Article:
Editorial

Good idea, poorly executed

Thursday, December 21, 2017

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We note that the Ministry of National Security, this week, handed over 70 new and pre-owned motor vehicles to the Jamaica Constabulary Force — better late than never, the optimists may say.

But worthy of further comment is the cock-up that has characterised what was a good idea.

We remember too well the announcement in 2016 by National Security Minister Robert “Bobby” Montague of the intent to purchase pre-owned vehicles for the force.

While there was scepticism, it was felt, in some quarters, that it was an acknowledgement of the status of a country trying to drag itself back from the edge of the precipice. Plus, there was no opposing the need to improve the mobility of the police force.

But, alas, Jamaicans have been known to be masters at the conception of great ideas; we, however, have a history of haphazard execution.

Despite whatever speeches Minister Montague may make in his own defence, there is no denying the shambolic management of this contract valued at $242 million of taxpayers' money — funds secured from proceeds of the first phase of the recent traffic ticket amnesty.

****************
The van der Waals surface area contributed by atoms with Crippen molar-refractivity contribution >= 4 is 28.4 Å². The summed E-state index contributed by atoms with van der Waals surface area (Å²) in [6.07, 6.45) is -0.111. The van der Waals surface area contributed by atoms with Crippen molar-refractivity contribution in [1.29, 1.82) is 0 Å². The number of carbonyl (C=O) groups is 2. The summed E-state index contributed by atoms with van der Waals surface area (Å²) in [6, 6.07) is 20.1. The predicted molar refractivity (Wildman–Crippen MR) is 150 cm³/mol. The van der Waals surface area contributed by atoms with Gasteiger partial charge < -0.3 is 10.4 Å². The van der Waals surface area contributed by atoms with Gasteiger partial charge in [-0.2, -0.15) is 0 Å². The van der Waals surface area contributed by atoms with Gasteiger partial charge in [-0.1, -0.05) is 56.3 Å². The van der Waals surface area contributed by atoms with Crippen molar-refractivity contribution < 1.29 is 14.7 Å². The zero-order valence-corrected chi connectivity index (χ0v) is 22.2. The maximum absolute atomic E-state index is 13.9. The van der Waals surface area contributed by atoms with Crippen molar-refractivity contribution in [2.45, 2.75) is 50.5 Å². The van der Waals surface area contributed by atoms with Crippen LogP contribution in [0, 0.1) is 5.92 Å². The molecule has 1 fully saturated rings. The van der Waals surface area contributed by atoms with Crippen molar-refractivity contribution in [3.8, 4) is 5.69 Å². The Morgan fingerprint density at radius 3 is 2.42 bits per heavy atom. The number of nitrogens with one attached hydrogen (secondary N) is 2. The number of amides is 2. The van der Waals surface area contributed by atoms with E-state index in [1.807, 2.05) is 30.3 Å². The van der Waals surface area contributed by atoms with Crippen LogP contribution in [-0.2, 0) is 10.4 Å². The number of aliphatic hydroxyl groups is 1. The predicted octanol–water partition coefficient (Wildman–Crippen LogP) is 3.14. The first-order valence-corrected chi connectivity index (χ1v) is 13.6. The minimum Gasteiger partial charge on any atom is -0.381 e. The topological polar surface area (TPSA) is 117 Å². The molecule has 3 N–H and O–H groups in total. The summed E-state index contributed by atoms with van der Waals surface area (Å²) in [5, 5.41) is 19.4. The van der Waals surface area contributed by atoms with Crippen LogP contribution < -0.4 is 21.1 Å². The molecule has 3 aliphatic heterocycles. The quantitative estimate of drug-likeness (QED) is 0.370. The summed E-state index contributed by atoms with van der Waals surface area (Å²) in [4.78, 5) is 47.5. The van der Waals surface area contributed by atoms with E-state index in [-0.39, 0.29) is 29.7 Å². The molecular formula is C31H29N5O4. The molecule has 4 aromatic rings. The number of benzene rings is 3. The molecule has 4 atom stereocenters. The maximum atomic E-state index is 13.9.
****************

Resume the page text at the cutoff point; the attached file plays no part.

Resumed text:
This batch of vehicles represents a portion of the 119 units to be handed over to the police based on the agreement and we hear more are to be handed over soon to complete the order. We wait.

What must rise to the top, though, is that too often government contracts are awarded to firms or individuals who fail to live up to their end of the bargain. The result has been unfinished projects, overruns, and growing mistrust of the Government's ability to honourably administer the public purse.

Minister Montague has declared that no procurement guidelines were breached in this muddle, so it is hoped that the Ministry of National Security would have learnt from the experience of this most public embarrassment and will see to it that any future effort on the road to securing vehicles for the crime fight will not face similar potholes.

What's more, since the start of the year, a total of 401 vehicles have been handed over to the police, according to Mr Montague. Consequently, there must begin a conversation on how well the law enforcers have managed and maintained this allotment.

Commissioner of Police George Quallo and others of the police high command must audit the state of the force's mobile support to see if we are simply throwing more vehicles on the scrap heap because policemen and women do not take care of the vehicles whenever they are assigned.

There must be a stated responsibility to ensure that the vehicles are cared for, and that the force and country benefit from a useful lifetime for the investment. A mere wish and hope that the vehicles are properly utilised and maintained is not enough. There must be consequences for misuse and abuse.

These 70 vehicles, and the ones in transit, have gone through a lot to get to this point. It must not be a waste.

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